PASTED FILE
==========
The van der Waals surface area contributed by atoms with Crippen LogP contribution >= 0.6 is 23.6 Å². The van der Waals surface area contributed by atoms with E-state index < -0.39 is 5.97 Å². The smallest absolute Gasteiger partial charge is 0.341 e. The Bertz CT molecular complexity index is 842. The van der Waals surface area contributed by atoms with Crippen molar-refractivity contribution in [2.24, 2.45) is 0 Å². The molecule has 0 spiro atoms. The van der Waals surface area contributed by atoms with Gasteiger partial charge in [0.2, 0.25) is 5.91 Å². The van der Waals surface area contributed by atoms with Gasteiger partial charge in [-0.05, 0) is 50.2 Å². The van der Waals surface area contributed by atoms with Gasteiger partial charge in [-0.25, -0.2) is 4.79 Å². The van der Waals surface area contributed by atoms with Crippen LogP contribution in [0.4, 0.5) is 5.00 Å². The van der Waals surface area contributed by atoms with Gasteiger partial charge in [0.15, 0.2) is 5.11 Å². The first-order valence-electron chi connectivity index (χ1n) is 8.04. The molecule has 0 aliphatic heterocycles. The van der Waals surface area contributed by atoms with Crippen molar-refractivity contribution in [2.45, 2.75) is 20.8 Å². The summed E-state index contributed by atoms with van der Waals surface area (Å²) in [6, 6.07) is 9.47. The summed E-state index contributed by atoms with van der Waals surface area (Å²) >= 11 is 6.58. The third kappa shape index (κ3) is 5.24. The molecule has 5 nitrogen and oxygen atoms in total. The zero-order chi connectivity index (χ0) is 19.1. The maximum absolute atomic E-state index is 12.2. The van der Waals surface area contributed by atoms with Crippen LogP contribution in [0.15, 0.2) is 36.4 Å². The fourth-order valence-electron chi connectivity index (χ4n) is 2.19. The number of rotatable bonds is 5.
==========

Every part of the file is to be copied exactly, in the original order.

The van der Waals surface area contributed by atoms with Crippen LogP contribution >= 0.6 is 23.6 Å². The van der Waals surface area contributed by atoms with E-state index < -0.39 is 5.97 Å². The smallest absolute Gasteiger partial charge is 0.341 e. The Bertz CT molecular complexity index is 842. The van der Waals surface area contributed by atoms with Crippen molar-refractivity contribution in [2.24, 2.45) is 0 Å². The molecule has 0 spiro atoms. The van der Waals surface area contributed by atoms with Gasteiger partial charge in [0.2, 0.25) is 5.91 Å². The van der Waals surface area contributed by atoms with Gasteiger partial charge in [-0.05, 0) is 50.2 Å². The van der Waals surface area contributed by atoms with Gasteiger partial charge in [-0.25, -0.2) is 4.79 Å². The van der Waals surface area contributed by atoms with Crippen LogP contribution in [0.4, 0.5) is 5.00 Å². The van der Waals surface area contributed by atoms with Gasteiger partial charge in [0.15, 0.2) is 5.11 Å². The first-order valence-electron chi connectivity index (χ1n) is 8.04. The molecule has 0 aliphatic heterocycles. The van der Waals surface area contributed by atoms with Crippen molar-refractivity contribution in [2.45, 2.75) is 20.8 Å². The summed E-state index contributed by atoms with van der Waals surface area (Å²) in [6, 6.07) is 9.47. The summed E-state index contributed by atoms with van der Waals surface area (Å²) >= 11 is 6.58. The third kappa shape index (κ3) is 5.24. The molecule has 5 nitrogen and oxygen atoms in total. The zero-order chi connectivity index (χ0) is 19.1. The maximum absolute atomic E-state index is 12.2. The van der Waals surface area contributed by atoms with Crippen LogP contribution in [0.15, 0.2) is 36.4 Å². The fourth-order valence-electron chi connectivity index (χ4n) is 2.19. The number of rotatable bonds is 5.